How to Teach Kids to Write a Paragraph

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Writing can sometimes be a difficult subject to teach young students.  I have found that when teaching a new concept, it’s good to break it down into several steps.  I taught ESL students plus Gifted & Talented students in the same classroom for many years, and I found that most of them benefited from this.  There will be some students who grasp the concept easily or may already have the concept in place, and those students need to move on to enrichment activities.  But for those struggling with the concept of writing a paragraph, I have broken the concept down into smaller steps:

  • PREREQUISITE: The students need to know how to write a sentence.
  • DEFINITION: First, a child needs to understand the definition of a paragraph.  When we say that we’re going to write a paragraph, they may have no concept of that.  So, the first step is to explain and give examples of paragraphs.  Here is how I might explain it: “Today, we’re going to learn about paragraphs.   Can anyone tell me what a paragraph is? (I would say “good try” if they totally missed it, and if they got part of the answer then I would incorporate the correct part of their answer into my explanation.)   A paragraph is a group of sentences that tell about one thing.”
  • EXAMPLE: Let me share some paragraphs with you.
  1. Example of one paragraph:  “Kim’s favorite thing was to spend time with her dog. She played with her dog every day after school.  She fed her dog two times a day.  In the afternoons, they would go for a walk together. Kim liked her dog a lot! Questions: What did Kim like? (her dog)  What did she do with her dog? (played with it, fed it, went for a walk with it)  What is the paragraph about?  (Kim spending time with her dog)  This is a paragraph with a group of sentences that tell about Kim and her dog.”
  2. Give example of a non-paragraph:  “Now listen to this:  Luke liked to play sports.  The tree was green.  The clock stopped working.  Lions like to roar real loud. Questions: What is this about?  (Luke, a tree, a clock, and lions)   Is it a paragraph? (wait for answers)  No, because it’s not about one thing.  It’s about completely different things.”
  • WRITE A PARAGRAPH TOGETHER: “Let’s write a paragraph together about our classroom.” Have students tell facts about the classroom and formulate a paragraph on the board using their answers.
  • STUDENTS WRITE THEIR OWN PARAGRAPH: Have students pick something of interest to them and write a paragraph about just that one topic.  Make suggestions for those students having trouble thinking of a topic.  Walk around the room and help those students who are getting off topic.

Praise their work and find something positive to say about it.  Make them feel proud and take ownership of their work.   Those who are fearful of writing should eventually get to the point where they can write their own paragraph.

Example of a Simple Book: I Want to Travel

Here is an example of a simple book (see explanation) I made with a four year old tutoring student who knew all his letter sounds.  He really enjoyed this activity.  With this book, we worked on additional skills such as learning the sight word “want.”   (This student was reading when he started kindergarten.)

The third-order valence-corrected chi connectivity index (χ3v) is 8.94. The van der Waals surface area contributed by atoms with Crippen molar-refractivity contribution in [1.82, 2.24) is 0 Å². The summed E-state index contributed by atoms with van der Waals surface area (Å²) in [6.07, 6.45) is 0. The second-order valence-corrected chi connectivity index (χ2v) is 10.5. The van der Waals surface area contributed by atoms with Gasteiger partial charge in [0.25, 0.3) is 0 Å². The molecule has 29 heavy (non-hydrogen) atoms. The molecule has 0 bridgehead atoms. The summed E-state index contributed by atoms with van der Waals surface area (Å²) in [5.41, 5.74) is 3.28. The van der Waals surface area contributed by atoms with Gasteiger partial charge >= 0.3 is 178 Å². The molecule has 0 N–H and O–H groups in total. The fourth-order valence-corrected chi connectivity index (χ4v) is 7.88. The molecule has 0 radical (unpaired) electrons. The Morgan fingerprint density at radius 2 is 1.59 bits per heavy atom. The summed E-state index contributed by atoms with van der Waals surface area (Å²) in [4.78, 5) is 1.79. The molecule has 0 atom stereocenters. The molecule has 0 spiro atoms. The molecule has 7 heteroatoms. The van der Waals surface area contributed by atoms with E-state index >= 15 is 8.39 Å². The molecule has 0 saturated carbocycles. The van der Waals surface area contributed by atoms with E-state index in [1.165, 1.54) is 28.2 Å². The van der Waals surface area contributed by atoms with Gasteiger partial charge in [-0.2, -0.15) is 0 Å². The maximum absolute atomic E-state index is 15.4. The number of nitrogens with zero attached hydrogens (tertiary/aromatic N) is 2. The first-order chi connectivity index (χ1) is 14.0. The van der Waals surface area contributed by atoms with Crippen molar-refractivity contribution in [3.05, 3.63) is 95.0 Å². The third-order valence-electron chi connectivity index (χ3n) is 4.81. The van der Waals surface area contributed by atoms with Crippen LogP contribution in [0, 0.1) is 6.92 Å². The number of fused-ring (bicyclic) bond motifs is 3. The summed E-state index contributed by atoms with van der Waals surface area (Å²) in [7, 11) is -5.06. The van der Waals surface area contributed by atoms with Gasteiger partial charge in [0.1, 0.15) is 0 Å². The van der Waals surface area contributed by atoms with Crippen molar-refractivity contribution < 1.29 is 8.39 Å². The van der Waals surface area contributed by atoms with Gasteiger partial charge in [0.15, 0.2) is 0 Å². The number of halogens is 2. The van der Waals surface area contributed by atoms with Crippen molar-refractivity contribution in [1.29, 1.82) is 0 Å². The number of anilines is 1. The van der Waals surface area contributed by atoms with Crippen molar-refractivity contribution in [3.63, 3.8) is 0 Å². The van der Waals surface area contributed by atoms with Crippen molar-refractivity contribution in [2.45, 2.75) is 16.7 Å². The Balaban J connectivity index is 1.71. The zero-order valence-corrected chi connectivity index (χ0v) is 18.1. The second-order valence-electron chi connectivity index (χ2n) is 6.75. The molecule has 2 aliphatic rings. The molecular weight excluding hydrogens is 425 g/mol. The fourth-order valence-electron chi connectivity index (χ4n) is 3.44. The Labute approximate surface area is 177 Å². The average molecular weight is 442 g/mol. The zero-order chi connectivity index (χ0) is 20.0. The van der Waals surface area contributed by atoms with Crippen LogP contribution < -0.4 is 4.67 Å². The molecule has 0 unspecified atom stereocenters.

Simple Book:  I WANT TO TRAVEL

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Teach Kids to Brainstorm

Brainstorming stretches the children’s minds.  This skill will be useful in something as simple as writing a sentence all the way to creative writing, in reading skills, in math, social studies and science skills, and also in higher level thinking skills.  It is used in problem solving and the creation of solutions.  Creative people brainstorm.   This will be a skill used throughout one’s life.

PART ONE – BRAINSTORMING FROM WHAT IS VISIBLE:

The first step in teaching children how to brainstorm is for the teacher to model brainstorming, show them how you yourself brainstorm.  Take something they can see such as one of their classmates.   Think out loud and write on the board everything about that student.  For example:

  • Her name is Sally.
  • She’s in first grade.
  • She has blonde hair.
  • She has long hair.
  • She’s wearing jeans and a T-shirt.
  • She wears glasses.
  • She has a big smile.
  • She has a picture of a dog on her T-shirt.

Another example would be to take a book, preferably a big book so all students can see easily.   If I had the book about Goldilocks and the Three Bears, then this is what I would write on the board from what we could see in the picture on the front of the book:

  • There are three bears.
  • One bear is really big.
  • One bear is little.
  • One bear is in-between size.
  • The bears are brown.
  • There is a girl.
  • She is little.
  • She has blonde hair.
  • She is wearing a dress.
  • Here dress is blue and red.
  • There is a house.
  • It has a door and two windows.
  • There are lots and lots of trees (a forest).
  • There are flowers beside the house.

After you have modeled for the students, then brainstorm together with the students.  After that, have the students practice brainstorming with a partner, then by themselves.